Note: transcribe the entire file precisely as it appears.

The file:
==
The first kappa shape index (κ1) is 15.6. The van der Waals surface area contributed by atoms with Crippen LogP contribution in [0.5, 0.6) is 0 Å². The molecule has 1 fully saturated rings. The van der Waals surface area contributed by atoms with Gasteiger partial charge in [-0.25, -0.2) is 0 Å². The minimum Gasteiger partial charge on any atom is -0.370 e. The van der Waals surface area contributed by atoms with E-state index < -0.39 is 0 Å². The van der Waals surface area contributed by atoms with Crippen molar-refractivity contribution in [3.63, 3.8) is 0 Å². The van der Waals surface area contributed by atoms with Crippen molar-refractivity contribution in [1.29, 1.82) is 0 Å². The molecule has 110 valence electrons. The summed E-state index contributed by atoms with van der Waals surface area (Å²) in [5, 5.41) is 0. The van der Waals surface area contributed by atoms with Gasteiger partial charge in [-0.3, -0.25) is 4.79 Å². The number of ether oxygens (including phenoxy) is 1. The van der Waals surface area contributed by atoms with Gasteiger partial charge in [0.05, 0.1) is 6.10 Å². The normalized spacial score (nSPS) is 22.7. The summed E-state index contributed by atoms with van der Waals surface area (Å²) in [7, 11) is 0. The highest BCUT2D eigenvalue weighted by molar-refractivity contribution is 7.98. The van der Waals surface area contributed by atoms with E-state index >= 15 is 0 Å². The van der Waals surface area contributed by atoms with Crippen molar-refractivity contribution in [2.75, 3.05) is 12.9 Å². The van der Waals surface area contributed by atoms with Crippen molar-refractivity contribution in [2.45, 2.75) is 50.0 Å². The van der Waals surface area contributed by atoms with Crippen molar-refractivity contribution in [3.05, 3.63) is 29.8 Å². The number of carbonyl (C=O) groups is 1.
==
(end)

The first kappa shape index (κ1) is 15.6. The van der Waals surface area contributed by atoms with Crippen LogP contribution in [0.5, 0.6) is 0 Å². The molecule has 1 fully saturated rings. The van der Waals surface area contributed by atoms with Gasteiger partial charge in [-0.25, -0.2) is 0 Å². The minimum Gasteiger partial charge on any atom is -0.370 e. The van der Waals surface area contributed by atoms with E-state index < -0.39 is 0 Å². The van der Waals surface area contributed by atoms with Crippen molar-refractivity contribution in [3.63, 3.8) is 0 Å². The van der Waals surface area contributed by atoms with Crippen molar-refractivity contribution in [1.29, 1.82) is 0 Å². The molecule has 110 valence electrons. The summed E-state index contributed by atoms with van der Waals surface area (Å²) in [5, 5.41) is 0. The van der Waals surface area contributed by atoms with Gasteiger partial charge in [-0.3, -0.25) is 4.79 Å². The number of ether oxygens (including phenoxy) is 1. The van der Waals surface area contributed by atoms with Gasteiger partial charge in [0.05, 0.1) is 6.10 Å². The normalized spacial score (nSPS) is 22.7. The summed E-state index contributed by atoms with van der Waals surface area (Å²) in [7, 11) is 0. The highest BCUT2D eigenvalue weighted by molar-refractivity contribution is 7.98. The van der Waals surface area contributed by atoms with E-state index >= 15 is 0 Å². The van der Waals surface area contributed by atoms with Crippen molar-refractivity contribution in [2.75, 3.05) is 12.9 Å². The van der Waals surface area contributed by atoms with Crippen molar-refractivity contribution in [2.45, 2.75) is 50.0 Å². The van der Waals surface area contributed by atoms with Crippen molar-refractivity contribution in [3.05, 3.63) is 29.8 Å². The number of carbonyl (C=O) groups is 1.